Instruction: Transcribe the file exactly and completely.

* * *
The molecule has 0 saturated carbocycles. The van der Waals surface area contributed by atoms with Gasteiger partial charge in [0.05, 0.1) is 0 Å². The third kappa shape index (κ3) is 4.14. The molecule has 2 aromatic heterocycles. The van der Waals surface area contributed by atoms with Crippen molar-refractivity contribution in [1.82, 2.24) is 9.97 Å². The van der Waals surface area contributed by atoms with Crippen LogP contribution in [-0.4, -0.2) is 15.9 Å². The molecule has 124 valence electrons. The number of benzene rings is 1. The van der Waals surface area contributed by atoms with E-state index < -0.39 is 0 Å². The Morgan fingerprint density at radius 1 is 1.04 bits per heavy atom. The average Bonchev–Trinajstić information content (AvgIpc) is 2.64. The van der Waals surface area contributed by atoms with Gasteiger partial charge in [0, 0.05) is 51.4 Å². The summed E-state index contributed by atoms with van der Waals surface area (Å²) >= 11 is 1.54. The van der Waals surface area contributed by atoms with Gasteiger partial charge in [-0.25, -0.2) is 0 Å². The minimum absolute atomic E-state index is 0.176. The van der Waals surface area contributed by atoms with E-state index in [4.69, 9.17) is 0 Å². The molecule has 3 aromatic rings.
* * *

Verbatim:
The molecule has 0 saturated carbocycles. The van der Waals surface area contributed by atoms with Gasteiger partial charge in [0.05, 0.1) is 0 Å². The third kappa shape index (κ3) is 4.14. The molecule has 2 aromatic heterocycles. The van der Waals surface area contributed by atoms with Crippen molar-refractivity contribution in [1.82, 2.24) is 9.97 Å². The van der Waals surface area contributed by atoms with Crippen LogP contribution in [-0.4, -0.2) is 15.9 Å². The molecule has 124 valence electrons. The number of benzene rings is 1. The van der Waals surface area contributed by atoms with E-state index < -0.39 is 0 Å². The Morgan fingerprint density at radius 1 is 1.04 bits per heavy atom. The average Bonchev–Trinajstić information content (AvgIpc) is 2.64. The van der Waals surface area contributed by atoms with Gasteiger partial charge in [0, 0.05) is 51.4 Å². The summed E-state index contributed by atoms with van der Waals surface area (Å²) >= 11 is 1.54. The van der Waals surface area contributed by atoms with Gasteiger partial charge in [-0.25, -0.2) is 0 Å². The minimum absolute atomic E-state index is 0.176. The van der Waals surface area contributed by atoms with E-state index in [4.69, 9.17) is 0 Å². The molecule has 3 aromatic rings.